My first digital encounter might have been the digital calculator I used to verify my math operations in kindergarten with. It was red, big, and noisy. Then, Santa Claus gave me my first personal computer (I remember it was a DELL) when I was 7. However, I still used computers in kindergarten to play Bomberman and Mortal Kombat. The first thing I used my own computer for was to create a drawing in Paint and call it ‘a bit of purple’ (although half of the canvas was purple). The second, was playing Minesweeper. Since there was no much I could do with it, my parents started buying CD-ROMs with games and software, bring home floppy disks with other games from their colleagues at work, and other CD-ROMs with music from my neighbors. I had a pretty interesting and enviable collection of games and applications that me, my sister, and my friends all enjoyed and never got bored of. Yet, I had no idea how small that collection was.
This was all that the fascinating world of computers meant for me for around two years, until I had access to Internet. When I had finally understood where that blue lowercase ‘E’ icon (Internet Explorer, for those who were born later in the century) can take me, my interaction with the digital world changed drastically. I started creating data (although, at that time, and in every other context I call it “surf the net,” “text,” and/ or “listen to music online”) at high-speed. With all this, I needed a new computer, a more performant one that could keep up with my online actions. Every time I would do that, however, I had to store everything I had on CDs and reinstall/ copy all the files in the new computer. Not only this was a tearsome process, but sometimes it would not even work since software continually updates. After changing the Central Unit couple of times (regardless of the desktop monitor I was using), I finally had my own laptop which is currently, alongside with my smart phone, storing an important amount of data I voluntarily or involuntarily create(d). The next thing I knew, I was using digital cameras, I was an active user of social media, and I had entire databases of pictures, music, and Word documents stored in my computer.
I lived in the online world for quite a while, watching films, listening to music, chatting or texting, reading online books and articles, reading the news, writing papers for school(more or less since the educational system I was previously part of was not making much use of digital means nor resources), and so on.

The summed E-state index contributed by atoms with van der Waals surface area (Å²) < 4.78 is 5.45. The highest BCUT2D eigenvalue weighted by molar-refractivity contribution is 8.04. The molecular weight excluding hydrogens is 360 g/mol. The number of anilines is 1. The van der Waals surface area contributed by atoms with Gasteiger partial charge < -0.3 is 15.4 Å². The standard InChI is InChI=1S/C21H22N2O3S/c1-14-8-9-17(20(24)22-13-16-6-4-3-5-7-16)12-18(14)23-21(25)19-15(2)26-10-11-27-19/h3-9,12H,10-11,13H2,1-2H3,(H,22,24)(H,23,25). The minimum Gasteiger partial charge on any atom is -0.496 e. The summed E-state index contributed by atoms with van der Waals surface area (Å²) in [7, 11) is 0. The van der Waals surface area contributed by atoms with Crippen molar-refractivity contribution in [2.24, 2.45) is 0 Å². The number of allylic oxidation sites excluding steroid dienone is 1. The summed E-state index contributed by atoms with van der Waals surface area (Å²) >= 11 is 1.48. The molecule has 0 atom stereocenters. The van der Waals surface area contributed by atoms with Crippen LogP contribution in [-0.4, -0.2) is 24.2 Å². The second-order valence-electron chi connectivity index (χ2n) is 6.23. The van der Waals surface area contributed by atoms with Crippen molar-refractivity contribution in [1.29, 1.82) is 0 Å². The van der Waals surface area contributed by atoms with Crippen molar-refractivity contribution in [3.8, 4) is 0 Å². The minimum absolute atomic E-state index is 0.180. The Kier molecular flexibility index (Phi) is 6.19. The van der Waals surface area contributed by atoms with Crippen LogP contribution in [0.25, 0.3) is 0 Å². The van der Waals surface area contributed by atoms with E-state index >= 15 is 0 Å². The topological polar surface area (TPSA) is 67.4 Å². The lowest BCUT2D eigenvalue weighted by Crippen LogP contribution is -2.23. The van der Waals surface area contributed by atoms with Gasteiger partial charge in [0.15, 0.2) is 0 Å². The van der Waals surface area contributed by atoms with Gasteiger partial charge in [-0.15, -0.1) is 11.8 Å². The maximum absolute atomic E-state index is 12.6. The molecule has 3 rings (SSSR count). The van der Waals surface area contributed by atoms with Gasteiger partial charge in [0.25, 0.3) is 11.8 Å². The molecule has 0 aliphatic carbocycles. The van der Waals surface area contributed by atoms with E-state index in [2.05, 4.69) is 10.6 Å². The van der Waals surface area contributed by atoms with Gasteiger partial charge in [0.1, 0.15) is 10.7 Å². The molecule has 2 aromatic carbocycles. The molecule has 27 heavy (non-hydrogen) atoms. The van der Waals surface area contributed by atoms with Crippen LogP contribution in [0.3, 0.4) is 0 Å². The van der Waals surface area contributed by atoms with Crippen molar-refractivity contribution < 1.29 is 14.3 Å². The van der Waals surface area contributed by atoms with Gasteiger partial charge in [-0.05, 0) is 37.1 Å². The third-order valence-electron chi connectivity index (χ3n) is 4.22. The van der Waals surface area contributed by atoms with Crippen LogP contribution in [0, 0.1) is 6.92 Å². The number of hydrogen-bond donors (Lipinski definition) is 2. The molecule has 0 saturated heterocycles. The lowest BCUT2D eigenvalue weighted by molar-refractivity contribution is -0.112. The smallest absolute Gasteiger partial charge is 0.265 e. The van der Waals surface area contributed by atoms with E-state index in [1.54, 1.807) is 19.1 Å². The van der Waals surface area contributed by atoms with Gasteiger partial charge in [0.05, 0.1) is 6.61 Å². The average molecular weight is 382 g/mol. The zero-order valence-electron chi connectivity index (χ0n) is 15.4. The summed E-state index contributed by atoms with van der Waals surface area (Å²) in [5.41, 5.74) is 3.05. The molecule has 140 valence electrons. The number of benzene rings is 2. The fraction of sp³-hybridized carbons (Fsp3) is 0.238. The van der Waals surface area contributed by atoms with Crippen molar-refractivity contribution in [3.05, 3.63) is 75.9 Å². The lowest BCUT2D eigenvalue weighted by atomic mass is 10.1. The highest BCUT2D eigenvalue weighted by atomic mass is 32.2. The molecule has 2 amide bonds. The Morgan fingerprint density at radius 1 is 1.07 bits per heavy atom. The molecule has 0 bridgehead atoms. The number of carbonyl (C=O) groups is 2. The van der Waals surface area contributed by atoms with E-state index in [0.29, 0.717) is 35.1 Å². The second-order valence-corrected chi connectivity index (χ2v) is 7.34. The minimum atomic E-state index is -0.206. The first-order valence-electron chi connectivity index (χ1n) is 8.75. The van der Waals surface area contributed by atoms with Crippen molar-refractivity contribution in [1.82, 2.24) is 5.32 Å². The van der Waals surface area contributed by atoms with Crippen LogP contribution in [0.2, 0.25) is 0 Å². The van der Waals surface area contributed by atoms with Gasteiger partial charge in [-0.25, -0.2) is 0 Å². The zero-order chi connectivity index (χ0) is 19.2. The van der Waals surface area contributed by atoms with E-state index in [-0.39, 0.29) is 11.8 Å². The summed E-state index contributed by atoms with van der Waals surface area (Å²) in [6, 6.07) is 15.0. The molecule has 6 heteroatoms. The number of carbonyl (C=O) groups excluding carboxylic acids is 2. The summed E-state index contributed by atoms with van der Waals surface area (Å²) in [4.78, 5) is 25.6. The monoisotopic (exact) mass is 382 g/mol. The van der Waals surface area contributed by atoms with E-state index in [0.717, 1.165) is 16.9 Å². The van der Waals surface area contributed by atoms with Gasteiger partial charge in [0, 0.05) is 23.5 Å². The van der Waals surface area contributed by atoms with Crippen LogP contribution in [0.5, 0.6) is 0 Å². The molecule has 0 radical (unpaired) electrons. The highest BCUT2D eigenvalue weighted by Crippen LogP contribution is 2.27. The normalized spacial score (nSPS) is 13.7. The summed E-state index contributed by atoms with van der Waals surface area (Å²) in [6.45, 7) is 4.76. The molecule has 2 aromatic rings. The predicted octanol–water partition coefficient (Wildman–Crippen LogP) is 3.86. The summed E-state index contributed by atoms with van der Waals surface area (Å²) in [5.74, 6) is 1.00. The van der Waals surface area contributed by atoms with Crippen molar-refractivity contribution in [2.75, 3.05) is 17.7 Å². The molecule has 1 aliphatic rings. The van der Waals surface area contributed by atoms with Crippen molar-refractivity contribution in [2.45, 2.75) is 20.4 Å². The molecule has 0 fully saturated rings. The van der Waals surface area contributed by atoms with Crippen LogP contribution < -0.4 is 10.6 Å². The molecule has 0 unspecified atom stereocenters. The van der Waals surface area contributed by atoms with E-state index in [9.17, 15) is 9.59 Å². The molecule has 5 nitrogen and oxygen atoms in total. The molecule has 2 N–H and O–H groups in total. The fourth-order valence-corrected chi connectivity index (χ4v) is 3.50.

… and Present
The first time I learned (or cared to notice) that there is an intersection between the fields I am interested in and the one I had very basic ideas of during high school (humanities and, respectively, computing) was during my first J-term class in New York called Social Media and Political Participation. For this class, we had to extract data on U.S. politicians out of their Facebook and Twitter accounts and analyze them using the R programming language. That experience led me to believing the saying ‘Not all things are black and white.’ applies in the academic division as well. I came to understand that today’s world does not work better only with humanities, the same way it does not work better only with computing, but that some intersection between them can lead to amazing things. That is why I decided to continue and learn more about where this fortunate collision of two worlds may take me to.
From what I noticed from my habits, what I mostly use the digital space for currently is school, keeping up with international news, and staying connected with my home (since studying away requires one to have Skype calls every once in a while, text friends via Whatsapp, and send pictures over Facebook). However, I have for a while been wishing to create my own online identity – which is a website, linked to my Twitter/ LinkedIn accounts – where I can unfold my professional activity in the world of Arts and Humanities. This is why I am taking both humanities and computer science classes, take part into Interactive Media workshops, and attend conferences on related topics. I believe this short step I am taking right now to be fundamental for achieving my goal, one day, when I will be a digital writer, a social media specialist, and a photographer.